Understand How Groups Develop and Function

This essay examines and explains how groups develop and function. Groups are a fundamental part of our lives from social to professional, from large to small, depending on their particular environment. Theories and models on group work practice There are different theories that help us understand how group works. Tuckman’s theory Dr Bruce Tuckman published his Forming Storming Norming Performing model in 1965. He added a fifth stage, Adjourning, in the 1970s.

Tuckman’s theory does work in new and small groups rather than big, as it is easier to follow, observe and evaluate individual members. The facilitator can easily identify the stages the group is at, and from here he/she can lead the group to the next stage. I would associate Tuckman’s theory more with the Co-operative style of leadership, because when the group comes together, everyone has the chance to share their ideas and responsibilities. Team members’ behaviour towards each other is more open and supportive and working practice more fully reflects true teamwork.

Trust and motivation is built between team members. Everyone agrees on methods and plans which will lead to achieving the set goals. Team roles are been formed too. Douglas Theory Douglas McGregor is the creator of the theory X and theory Y. The two theories are opposite to each other. Theory X being the pessimistic as the employee does not like work and tries to escape it whenever possible and has little or no ambition of achieving the company goals. Employee needs a directive leader. Theory X leader is results-driven, intolerant, distant, poor listener, demands, etc.

Companies with Theory X leadership will usually have poor results. Theory Y is described as the optimistic model because the employee is more relaxed and can use own initiative. He/she is committed and loyal to the company and can take on responsibilities. Theory Y gives the opportunity of more leaders to be created. On the other side, Theory Y might be difficult to be put in practice in big mass productions where more control is needed. From the both theories we can conclude that staff will contribute more to the organisation if they are treated as responsible and valued employees.

Belbin Team Role Theory “A team is not a bunch of people with job titles, but a congregation of individuals, each of whom has a role which is understood by other members. Members of a team seek out certain roles and they perform most effectively in the ones that are most natural to them. ” Dr. R. M. Belbin Belbin identifies nine team roles. Each team role is associated with typical behavioural and interpersonal strengths, allowable and non-allowable weaknesses that also accompany the team roles.

The nine team roles are: plant, resource investigator, co-ordinator, shaper, monitor evaluator, team worker, implementer, complete finisher and specialist. Belbin’s Team Role Models are very useful in forming, maintaining and developing a group. For example we can use it to think about team balance before recruitment starts; we can use it to highlight and so manage interpersonal differences within an existing team; and we can use it to develop ourselves as a team players. Sometimes however, despite clear roles and responsibilities, a team can still fall short of its full potential.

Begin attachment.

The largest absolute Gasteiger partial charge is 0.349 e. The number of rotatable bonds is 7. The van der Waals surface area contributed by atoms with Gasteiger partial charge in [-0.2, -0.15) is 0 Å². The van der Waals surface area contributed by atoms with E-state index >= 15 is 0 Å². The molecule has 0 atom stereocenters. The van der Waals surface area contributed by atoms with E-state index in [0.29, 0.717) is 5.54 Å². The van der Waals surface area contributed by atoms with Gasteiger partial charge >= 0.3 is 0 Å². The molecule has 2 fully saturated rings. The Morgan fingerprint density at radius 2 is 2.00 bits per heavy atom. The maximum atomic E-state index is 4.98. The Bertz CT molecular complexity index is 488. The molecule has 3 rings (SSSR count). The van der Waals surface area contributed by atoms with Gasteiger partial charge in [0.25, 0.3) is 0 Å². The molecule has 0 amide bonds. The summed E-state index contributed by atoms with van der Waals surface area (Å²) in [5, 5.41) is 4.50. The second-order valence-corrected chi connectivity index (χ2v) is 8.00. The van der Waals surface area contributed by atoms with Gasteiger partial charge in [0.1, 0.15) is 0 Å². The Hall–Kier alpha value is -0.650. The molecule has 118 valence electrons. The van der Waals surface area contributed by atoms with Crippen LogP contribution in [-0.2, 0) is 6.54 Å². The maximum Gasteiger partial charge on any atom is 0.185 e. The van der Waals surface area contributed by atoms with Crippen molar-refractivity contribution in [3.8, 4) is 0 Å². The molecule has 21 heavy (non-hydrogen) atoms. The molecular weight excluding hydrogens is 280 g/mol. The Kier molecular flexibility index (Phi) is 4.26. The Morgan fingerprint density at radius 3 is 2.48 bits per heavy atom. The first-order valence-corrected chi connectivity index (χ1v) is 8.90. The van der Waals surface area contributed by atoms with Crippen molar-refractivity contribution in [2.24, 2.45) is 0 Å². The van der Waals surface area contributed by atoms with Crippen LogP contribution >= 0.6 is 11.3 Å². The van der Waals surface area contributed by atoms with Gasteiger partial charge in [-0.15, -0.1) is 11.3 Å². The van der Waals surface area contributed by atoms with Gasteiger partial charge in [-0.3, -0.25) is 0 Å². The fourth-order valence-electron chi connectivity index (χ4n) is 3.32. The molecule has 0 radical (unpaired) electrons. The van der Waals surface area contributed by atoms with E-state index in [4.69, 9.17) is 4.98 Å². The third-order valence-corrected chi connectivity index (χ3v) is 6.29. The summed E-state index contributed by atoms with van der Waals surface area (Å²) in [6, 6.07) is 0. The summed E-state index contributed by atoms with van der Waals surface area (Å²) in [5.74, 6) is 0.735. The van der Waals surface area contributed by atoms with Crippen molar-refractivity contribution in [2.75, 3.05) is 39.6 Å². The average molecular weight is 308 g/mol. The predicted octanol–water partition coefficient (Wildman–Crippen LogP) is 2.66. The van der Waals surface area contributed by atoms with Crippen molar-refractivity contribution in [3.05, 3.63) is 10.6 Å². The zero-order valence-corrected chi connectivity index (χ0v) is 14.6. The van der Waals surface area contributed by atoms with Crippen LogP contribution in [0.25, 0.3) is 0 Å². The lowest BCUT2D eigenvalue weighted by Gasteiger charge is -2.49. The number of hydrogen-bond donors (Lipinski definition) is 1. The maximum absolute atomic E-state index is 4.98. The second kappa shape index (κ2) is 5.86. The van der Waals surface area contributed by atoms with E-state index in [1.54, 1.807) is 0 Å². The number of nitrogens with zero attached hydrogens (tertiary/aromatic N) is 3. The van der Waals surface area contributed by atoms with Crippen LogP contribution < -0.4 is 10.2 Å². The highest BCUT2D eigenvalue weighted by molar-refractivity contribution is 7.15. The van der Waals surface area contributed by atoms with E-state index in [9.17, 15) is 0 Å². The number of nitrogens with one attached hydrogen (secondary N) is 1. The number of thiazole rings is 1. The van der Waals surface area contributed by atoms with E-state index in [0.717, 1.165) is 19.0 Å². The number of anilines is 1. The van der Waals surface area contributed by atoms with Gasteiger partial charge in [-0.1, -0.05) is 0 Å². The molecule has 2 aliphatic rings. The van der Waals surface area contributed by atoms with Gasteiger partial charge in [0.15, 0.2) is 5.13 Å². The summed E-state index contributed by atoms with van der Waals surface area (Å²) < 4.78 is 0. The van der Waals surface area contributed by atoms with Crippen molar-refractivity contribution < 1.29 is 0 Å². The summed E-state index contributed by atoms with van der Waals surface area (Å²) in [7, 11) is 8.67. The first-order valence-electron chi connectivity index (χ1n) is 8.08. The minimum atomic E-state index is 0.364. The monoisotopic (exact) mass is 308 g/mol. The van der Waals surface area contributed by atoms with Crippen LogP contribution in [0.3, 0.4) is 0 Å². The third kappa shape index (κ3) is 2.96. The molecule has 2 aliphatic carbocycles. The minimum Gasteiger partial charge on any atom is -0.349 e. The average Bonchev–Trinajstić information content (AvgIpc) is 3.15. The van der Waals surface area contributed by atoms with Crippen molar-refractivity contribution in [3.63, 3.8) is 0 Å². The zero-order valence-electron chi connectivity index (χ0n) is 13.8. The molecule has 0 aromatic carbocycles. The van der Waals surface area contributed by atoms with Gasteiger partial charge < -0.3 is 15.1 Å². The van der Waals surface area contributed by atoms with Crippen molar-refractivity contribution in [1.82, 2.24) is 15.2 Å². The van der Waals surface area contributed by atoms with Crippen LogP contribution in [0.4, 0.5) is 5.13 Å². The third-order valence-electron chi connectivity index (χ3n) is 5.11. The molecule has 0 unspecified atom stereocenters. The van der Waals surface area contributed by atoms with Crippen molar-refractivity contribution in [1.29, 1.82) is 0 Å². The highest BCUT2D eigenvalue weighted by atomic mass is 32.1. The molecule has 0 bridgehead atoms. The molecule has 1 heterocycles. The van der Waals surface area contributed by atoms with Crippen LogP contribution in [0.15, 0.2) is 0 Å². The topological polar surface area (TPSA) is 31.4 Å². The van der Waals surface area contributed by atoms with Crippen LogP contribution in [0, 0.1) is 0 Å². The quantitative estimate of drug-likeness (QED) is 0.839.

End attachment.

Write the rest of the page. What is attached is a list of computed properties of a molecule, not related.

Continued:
This is when Belbin’s Team Role Models come into use to develop the team’s strengths and manage its weaknesses. To maintain strong team it is important over period of time to observe individual members, and see how they behave and contribute within the team. Then for each person we write down the key strengths and observed weaknesses. Using Belbin’s descriptions of team roles, we note the one that most accurately describes the person. After we do it for each member of the team, we need to consider which team roles are we missing from the team and which strengths.

Once we are clear about the outcome of our research, we then consider whether an existing team member could compensate by adopting different team role, or whether new skills need to be brought onto the team to cover weaknesses. Adair Team Theory “Leadership is the most studied subject in the world and the least understood” John Adair (2003) Adair has developed so called Action-Centred Leadership model which consist of three circles Task, Team and Individual, which overlap. The three circles overlap because: 1. To be completed the task needs a team, one person cannot achieve it. . If the team needs are not met, then the task won’t be completed and the individuals won’t be satisfied. 3. If the individuals are not satisfied, then the team will suffer and the task won’t be completed again. The conclusion is that for the team to be functioning to its high standard and to be able to achieve its goals it is important all the individuals to be satisfied, rewarded and the team to be motivated to reach its full potentials. Forming and maintaining a cohesive and effective group Group cohesion is a phenomenon that determines how well a group holds together.

When cohesion is strong, a group will remain stable and effective, but when it is weak, the group may fall apart. To build strong group cohesion is important for the leader to be able to get to know the group members individually so that he/she can tailor an appreciation message to each individual as needed. The next important attribute is for the leader to be sincere with his employees. He needs to praise his employees, one way or another – that could be done in private or in public, and not just once or twice, has to be consistent and more frequent.

At the beginning of the forming of the group the leader has to set clear goals to his employees and to make sure that these goals don’t change somewhere half way through to the group work as it may derail the team. Once the goals are set, it is important to communicate with the team not through email or memos, but verbally where the leader can ask for feedback from the team members, exchange ideas in how to achieve the set goals. Here is the stage when the team roles are being set and clarified. For the team to continue its effectiveness, the employees will need the support from their leader.